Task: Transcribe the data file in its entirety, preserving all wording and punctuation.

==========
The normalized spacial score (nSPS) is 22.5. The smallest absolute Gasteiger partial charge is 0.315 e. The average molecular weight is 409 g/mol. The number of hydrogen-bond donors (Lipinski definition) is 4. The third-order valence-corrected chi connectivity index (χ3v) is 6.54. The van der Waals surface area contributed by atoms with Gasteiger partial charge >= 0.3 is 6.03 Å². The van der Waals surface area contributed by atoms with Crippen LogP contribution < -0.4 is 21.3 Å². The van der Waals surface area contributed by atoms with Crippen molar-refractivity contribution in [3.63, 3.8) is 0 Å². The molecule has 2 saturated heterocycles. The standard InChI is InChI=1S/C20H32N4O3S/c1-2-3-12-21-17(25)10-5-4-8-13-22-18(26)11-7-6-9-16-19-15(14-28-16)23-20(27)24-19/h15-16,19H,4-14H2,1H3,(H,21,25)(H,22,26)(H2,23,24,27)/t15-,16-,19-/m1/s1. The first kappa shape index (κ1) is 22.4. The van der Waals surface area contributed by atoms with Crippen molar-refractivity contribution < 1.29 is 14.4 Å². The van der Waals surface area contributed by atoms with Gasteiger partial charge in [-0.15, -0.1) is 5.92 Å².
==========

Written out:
The normalized spacial score (nSPS) is 22.5. The smallest absolute Gasteiger partial charge is 0.315 e. The average molecular weight is 409 g/mol. The number of hydrogen-bond donors (Lipinski definition) is 4. The third-order valence-corrected chi connectivity index (χ3v) is 6.54. The van der Waals surface area contributed by atoms with Gasteiger partial charge >= 0.3 is 6.03 Å². The van der Waals surface area contributed by atoms with Crippen LogP contribution < -0.4 is 21.3 Å². The van der Waals surface area contributed by atoms with Crippen molar-refractivity contribution in [3.63, 3.8) is 0 Å². The molecule has 2 saturated heterocycles. The standard InChI is InChI=1S/C20H32N4O3S/c1-2-3-12-21-17(25)10-5-4-8-13-22-18(26)11-7-6-9-16-19-15(14-28-16)23-20(27)24-19/h15-16,19H,4-14H2,1H3,(H,21,25)(H,22,26)(H2,23,24,27)/t15-,16-,19-/m1/s1. The first kappa shape index (κ1) is 22.4. The van der Waals surface area contributed by atoms with Crippen molar-refractivity contribution < 1.29 is 14.4 Å². The van der Waals surface area contributed by atoms with Gasteiger partial charge in [-0.15, -0.1) is 5.92 Å².